A small grenade rigged for a delayed explosion went off Sunday morning near the Funcinpec headquarters in Phnom Penh, hours after voting began in the national elections.
Minutes after that blast, two undetonated grenades were recovered from a park across the street from the Royal Palace, police and witnesses said.
“This is someone who wants to destroy the election,” Interior Ministry spokesman Khieu Sopheak said. “I think they want to make the people scared and they want to show [as though] security is not sufficient.”
At around 11:20 am, a small grenade packed into a milk can that had been laid in a trash bin in a traffic circle in front of the royalist party’s headquarters exploded, slightly injuring a bystander and causing minimal damage to the sidewalk, Municipal Police Chief Heng Pov said.
“I don’t accuse anyone,” Funcinpec Secretary-General Prince Norodom Sirivudh told reporters in front of Funcinpec headquarters, shortly after the blast. But he blamed a “culture of violence” for creating in people a lack of confidence that they are free to express their political views.
Calling the explosion an act of intimidation, Prince Sirivudh said, “I condemn strongly this kind of criminal activity during the national election day, and Funcinpec hopes that the authorities and the government will find the guilty [parties].”
About 10 minutes after the blast, police found two “mini-grenades” that appeared to have spilled out of a plastic bag full of garbage, said Deputy Commissioner of Municipal Police Pong Savarith.
“I cannot conclude yet who did this,” Pong Savarith said. He said that the grenades were of Chinese origin and are supposed to cause two explosions each, but did not elaborate on the extent of the damage that they could have caused.
Sai Kim Sann, a municipal police officer who was patrolling the area at the time, said several youngsters found the grenades and reported them to him.
The detonation pins had been removed from the grenades, but the spoons that trigger the explosion were held in place with rubber bands that had been soaked in kerosene, he said. The kerosene was to have eroded the rubber bands, triggering the explosion, Sai Kim Sann said.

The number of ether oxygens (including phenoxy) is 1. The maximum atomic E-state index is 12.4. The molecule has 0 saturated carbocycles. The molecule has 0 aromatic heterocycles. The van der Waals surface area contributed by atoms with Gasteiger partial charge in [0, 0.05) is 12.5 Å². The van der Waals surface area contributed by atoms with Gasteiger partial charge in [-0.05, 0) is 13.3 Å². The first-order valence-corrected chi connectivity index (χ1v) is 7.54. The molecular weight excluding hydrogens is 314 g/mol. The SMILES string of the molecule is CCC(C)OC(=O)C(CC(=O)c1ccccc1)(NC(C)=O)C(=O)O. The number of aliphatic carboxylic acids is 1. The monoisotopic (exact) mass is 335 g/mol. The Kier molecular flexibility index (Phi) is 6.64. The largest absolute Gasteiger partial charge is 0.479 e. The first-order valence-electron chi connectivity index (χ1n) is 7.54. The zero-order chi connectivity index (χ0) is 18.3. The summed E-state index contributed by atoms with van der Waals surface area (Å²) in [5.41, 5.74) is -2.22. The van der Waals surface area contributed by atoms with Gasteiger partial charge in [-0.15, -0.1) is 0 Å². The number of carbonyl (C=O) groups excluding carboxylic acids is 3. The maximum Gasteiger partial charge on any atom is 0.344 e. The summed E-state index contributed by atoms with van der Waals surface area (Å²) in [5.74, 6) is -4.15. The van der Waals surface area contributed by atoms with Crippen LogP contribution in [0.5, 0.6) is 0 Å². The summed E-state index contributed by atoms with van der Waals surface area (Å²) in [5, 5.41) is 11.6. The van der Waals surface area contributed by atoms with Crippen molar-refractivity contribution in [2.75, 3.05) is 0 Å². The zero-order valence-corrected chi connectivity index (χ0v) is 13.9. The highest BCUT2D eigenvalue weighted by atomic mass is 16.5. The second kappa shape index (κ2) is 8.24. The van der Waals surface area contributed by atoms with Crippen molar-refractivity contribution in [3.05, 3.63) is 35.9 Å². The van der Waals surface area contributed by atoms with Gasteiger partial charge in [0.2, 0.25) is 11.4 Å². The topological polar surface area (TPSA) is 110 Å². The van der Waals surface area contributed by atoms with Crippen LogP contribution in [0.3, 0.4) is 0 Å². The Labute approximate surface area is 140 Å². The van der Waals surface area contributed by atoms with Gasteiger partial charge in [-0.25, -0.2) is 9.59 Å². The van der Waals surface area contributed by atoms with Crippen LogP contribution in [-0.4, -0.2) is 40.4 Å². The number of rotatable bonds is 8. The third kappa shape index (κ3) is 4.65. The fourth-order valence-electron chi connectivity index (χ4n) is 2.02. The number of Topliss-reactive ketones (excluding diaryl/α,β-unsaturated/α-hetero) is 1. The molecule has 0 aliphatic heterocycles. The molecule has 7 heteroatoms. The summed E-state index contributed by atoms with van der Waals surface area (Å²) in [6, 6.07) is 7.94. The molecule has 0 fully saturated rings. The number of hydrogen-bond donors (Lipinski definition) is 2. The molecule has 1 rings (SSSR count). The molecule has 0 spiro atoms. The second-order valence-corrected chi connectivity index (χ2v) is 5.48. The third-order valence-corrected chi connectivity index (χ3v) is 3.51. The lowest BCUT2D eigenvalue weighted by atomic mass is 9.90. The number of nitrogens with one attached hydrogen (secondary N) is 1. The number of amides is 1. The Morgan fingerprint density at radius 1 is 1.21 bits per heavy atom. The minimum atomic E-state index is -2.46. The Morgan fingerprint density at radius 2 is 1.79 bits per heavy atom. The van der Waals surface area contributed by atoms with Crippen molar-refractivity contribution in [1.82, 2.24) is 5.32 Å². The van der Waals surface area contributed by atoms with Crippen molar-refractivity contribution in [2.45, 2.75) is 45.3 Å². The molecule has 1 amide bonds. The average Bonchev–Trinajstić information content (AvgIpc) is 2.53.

“The persons who laid the grenades were not skillful,” Heng Pov said. “They did not put the triggers to the side, but laid the triggers on the ground so they could not explode.”
Police at both sites said the grenade that exploded near the Funcinpec offices was rigged in a similar fashion.
Pong Savarith said the explosive devices near the Royal Palace were of the same make as the one that exploded near Funcinpec headquarters.
Kek Galabru, president of the human rights group Licadho, said that though the motivation for the incidents remains unknown, there will be a negative impact on the electoral process and how observers would view the election.
“It is still violence. People are really afraid,” Kek Galabru said. “This is very bad for the election. I’m sorry to see this kind of thing happen.”
Heng Pov said the grenades were in municipal police custody.
“They have not exploded yet and we hope that they are not about to explode,” he said.
The incidents had no effect on the election, because they were far from polling stations, Heng Pov said.
(Reporting by Wency Leung, Nhem Chea Bunly, Kim Chan, David Shaftel, Phann Ana and Kevin Doyle)